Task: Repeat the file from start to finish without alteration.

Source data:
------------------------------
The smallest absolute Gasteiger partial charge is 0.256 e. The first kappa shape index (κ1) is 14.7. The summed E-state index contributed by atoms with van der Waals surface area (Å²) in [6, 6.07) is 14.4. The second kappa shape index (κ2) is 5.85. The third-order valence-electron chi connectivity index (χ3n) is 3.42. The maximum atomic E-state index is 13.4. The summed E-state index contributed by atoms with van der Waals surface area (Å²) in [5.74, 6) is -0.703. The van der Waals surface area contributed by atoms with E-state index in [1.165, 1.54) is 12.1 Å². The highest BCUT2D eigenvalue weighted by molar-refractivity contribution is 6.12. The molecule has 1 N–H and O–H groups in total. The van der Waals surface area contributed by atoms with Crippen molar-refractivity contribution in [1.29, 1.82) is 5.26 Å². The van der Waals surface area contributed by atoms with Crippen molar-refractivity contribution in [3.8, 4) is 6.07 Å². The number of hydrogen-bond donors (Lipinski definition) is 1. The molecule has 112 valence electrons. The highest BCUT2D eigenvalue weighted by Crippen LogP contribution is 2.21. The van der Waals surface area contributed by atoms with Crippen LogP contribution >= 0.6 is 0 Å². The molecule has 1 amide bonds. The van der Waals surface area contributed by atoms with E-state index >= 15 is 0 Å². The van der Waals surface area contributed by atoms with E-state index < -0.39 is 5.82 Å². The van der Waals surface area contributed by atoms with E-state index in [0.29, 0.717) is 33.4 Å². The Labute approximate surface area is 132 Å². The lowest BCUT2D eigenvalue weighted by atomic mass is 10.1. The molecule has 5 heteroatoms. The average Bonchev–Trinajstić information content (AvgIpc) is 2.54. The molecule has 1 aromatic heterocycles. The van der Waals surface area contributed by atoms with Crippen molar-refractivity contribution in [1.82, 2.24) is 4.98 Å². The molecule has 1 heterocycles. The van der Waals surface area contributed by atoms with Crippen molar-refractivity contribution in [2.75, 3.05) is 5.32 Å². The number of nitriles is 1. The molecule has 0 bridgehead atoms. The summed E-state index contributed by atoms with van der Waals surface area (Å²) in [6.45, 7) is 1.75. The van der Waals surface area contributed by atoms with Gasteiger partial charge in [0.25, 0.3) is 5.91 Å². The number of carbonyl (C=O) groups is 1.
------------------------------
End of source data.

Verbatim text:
The smallest absolute Gasteiger partial charge is 0.256 e. The first kappa shape index (κ1) is 14.7. The summed E-state index contributed by atoms with van der Waals surface area (Å²) in [6, 6.07) is 14.4. The second kappa shape index (κ2) is 5.85. The third-order valence-electron chi connectivity index (χ3n) is 3.42. The maximum atomic E-state index is 13.4. The summed E-state index contributed by atoms with van der Waals surface area (Å²) in [5.74, 6) is -0.703. The van der Waals surface area contributed by atoms with E-state index in [1.165, 1.54) is 12.1 Å². The highest BCUT2D eigenvalue weighted by molar-refractivity contribution is 6.12. The molecule has 1 N–H and O–H groups in total. The van der Waals surface area contributed by atoms with Crippen molar-refractivity contribution in [1.29, 1.82) is 5.26 Å². The van der Waals surface area contributed by atoms with Crippen molar-refractivity contribution in [3.8, 4) is 6.07 Å². The number of hydrogen-bond donors (Lipinski definition) is 1. The molecule has 112 valence electrons. The highest BCUT2D eigenvalue weighted by Crippen LogP contribution is 2.21. The van der Waals surface area contributed by atoms with Crippen LogP contribution >= 0.6 is 0 Å². The molecule has 1 amide bonds. The van der Waals surface area contributed by atoms with E-state index >= 15 is 0 Å². The van der Waals surface area contributed by atoms with E-state index < -0.39 is 5.82 Å². The van der Waals surface area contributed by atoms with E-state index in [0.29, 0.717) is 33.4 Å². The Labute approximate surface area is 132 Å². The lowest BCUT2D eigenvalue weighted by atomic mass is 10.1. The molecule has 5 heteroatoms. The average Bonchev–Trinajstić information content (AvgIpc) is 2.54. The molecule has 1 aromatic heterocycles. The van der Waals surface area contributed by atoms with Crippen molar-refractivity contribution in [1.82, 2.24) is 4.98 Å². The molecule has 1 heterocycles. The van der Waals surface area contributed by atoms with Crippen molar-refractivity contribution in [2.75, 3.05) is 5.32 Å². The number of nitriles is 1. The molecule has 0 bridgehead atoms. The summed E-state index contributed by atoms with van der Waals surface area (Å²) in [6.45, 7) is 1.75. The van der Waals surface area contributed by atoms with Gasteiger partial charge in [0.25, 0.3) is 5.91 Å². The number of carbonyl (C=O) groups is 1.